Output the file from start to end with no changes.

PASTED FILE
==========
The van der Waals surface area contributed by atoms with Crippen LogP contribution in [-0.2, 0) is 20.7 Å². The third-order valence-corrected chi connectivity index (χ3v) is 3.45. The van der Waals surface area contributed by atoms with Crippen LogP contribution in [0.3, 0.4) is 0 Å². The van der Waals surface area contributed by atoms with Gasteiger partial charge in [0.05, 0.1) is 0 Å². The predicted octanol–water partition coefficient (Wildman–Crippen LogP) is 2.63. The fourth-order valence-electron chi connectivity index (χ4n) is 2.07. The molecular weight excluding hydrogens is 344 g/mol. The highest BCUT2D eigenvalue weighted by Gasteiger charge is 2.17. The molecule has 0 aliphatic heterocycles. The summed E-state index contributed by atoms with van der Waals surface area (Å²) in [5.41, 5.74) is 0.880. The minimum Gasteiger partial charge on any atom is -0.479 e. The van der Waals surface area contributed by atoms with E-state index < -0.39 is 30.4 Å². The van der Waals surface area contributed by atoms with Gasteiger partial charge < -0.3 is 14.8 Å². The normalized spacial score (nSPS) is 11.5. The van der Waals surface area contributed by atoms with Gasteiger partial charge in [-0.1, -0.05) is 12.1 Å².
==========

The van der Waals surface area contributed by atoms with Crippen LogP contribution in [-0.2, 0) is 20.7 Å². The third-order valence-corrected chi connectivity index (χ3v) is 3.45. The van der Waals surface area contributed by atoms with Crippen LogP contribution in [0.3, 0.4) is 0 Å². The van der Waals surface area contributed by atoms with Gasteiger partial charge in [0.05, 0.1) is 0 Å². The predicted octanol–water partition coefficient (Wildman–Crippen LogP) is 2.63. The fourth-order valence-electron chi connectivity index (χ4n) is 2.07. The molecular weight excluding hydrogens is 344 g/mol. The highest BCUT2D eigenvalue weighted by Gasteiger charge is 2.17. The molecule has 0 aliphatic heterocycles. The summed E-state index contributed by atoms with van der Waals surface area (Å²) in [5.41, 5.74) is 0.880. The minimum Gasteiger partial charge on any atom is -0.479 e. The van der Waals surface area contributed by atoms with E-state index < -0.39 is 30.4 Å². The van der Waals surface area contributed by atoms with Gasteiger partial charge < -0.3 is 14.8 Å². The normalized spacial score (nSPS) is 11.5. The van der Waals surface area contributed by atoms with Gasteiger partial charge in [-0.1, -0.05) is 12.1 Å².